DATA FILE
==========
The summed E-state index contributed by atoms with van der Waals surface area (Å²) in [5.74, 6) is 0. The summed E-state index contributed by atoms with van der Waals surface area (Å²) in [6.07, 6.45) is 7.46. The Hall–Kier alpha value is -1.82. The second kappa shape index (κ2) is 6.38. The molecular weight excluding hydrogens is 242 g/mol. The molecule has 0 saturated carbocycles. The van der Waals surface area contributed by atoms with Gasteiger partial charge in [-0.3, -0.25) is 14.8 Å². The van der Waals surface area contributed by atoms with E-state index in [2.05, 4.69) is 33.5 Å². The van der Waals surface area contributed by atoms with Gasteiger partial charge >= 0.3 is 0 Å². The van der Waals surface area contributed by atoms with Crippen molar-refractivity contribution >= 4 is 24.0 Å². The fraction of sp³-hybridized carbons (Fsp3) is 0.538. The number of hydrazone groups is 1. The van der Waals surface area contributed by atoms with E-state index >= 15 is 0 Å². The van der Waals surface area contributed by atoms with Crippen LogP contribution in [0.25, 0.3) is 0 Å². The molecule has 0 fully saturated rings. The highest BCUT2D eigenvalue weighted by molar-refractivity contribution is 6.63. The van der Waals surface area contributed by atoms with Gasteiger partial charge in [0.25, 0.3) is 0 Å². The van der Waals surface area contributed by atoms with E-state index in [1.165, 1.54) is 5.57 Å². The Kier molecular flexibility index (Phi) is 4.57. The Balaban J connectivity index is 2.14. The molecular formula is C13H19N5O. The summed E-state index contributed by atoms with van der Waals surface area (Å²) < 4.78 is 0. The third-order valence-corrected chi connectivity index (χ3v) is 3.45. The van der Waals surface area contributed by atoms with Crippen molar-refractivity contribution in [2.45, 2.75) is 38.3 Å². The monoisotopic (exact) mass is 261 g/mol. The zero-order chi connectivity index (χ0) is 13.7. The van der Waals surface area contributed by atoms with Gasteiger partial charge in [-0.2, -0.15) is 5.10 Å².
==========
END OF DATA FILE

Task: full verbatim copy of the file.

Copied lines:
The summed E-state index contributed by atoms with van der Waals surface area (Å²) in [5.74, 6) is 0. The summed E-state index contributed by atoms with van der Waals surface area (Å²) in [6.07, 6.45) is 7.46. The Hall–Kier alpha value is -1.82. The second kappa shape index (κ2) is 6.38. The molecular weight excluding hydrogens is 242 g/mol. The molecule has 0 saturated carbocycles. The van der Waals surface area contributed by atoms with Gasteiger partial charge in [-0.3, -0.25) is 14.8 Å². The van der Waals surface area contributed by atoms with E-state index in [2.05, 4.69) is 33.5 Å². The van der Waals surface area contributed by atoms with Gasteiger partial charge >= 0.3 is 0 Å². The van der Waals surface area contributed by atoms with Crippen molar-refractivity contribution >= 4 is 24.0 Å². The fraction of sp³-hybridized carbons (Fsp3) is 0.538. The number of hydrazone groups is 1. The van der Waals surface area contributed by atoms with E-state index >= 15 is 0 Å². The van der Waals surface area contributed by atoms with Crippen LogP contribution in [0.25, 0.3) is 0 Å². The molecule has 0 fully saturated rings. The highest BCUT2D eigenvalue weighted by molar-refractivity contribution is 6.63. The van der Waals surface area contributed by atoms with Gasteiger partial charge in [0.25, 0.3) is 0 Å². The van der Waals surface area contributed by atoms with E-state index in [1.165, 1.54) is 5.57 Å². The Kier molecular flexibility index (Phi) is 4.57. The Balaban J connectivity index is 2.14. The molecular formula is C13H19N5O. The summed E-state index contributed by atoms with van der Waals surface area (Å²) < 4.78 is 0. The third-order valence-corrected chi connectivity index (χ3v) is 3.45. The van der Waals surface area contributed by atoms with Crippen molar-refractivity contribution in [2.45, 2.75) is 38.3 Å². The monoisotopic (exact) mass is 261 g/mol. The zero-order chi connectivity index (χ0) is 13.7. The van der Waals surface area contributed by atoms with Gasteiger partial charge in [-0.2, -0.15) is 5.10 Å².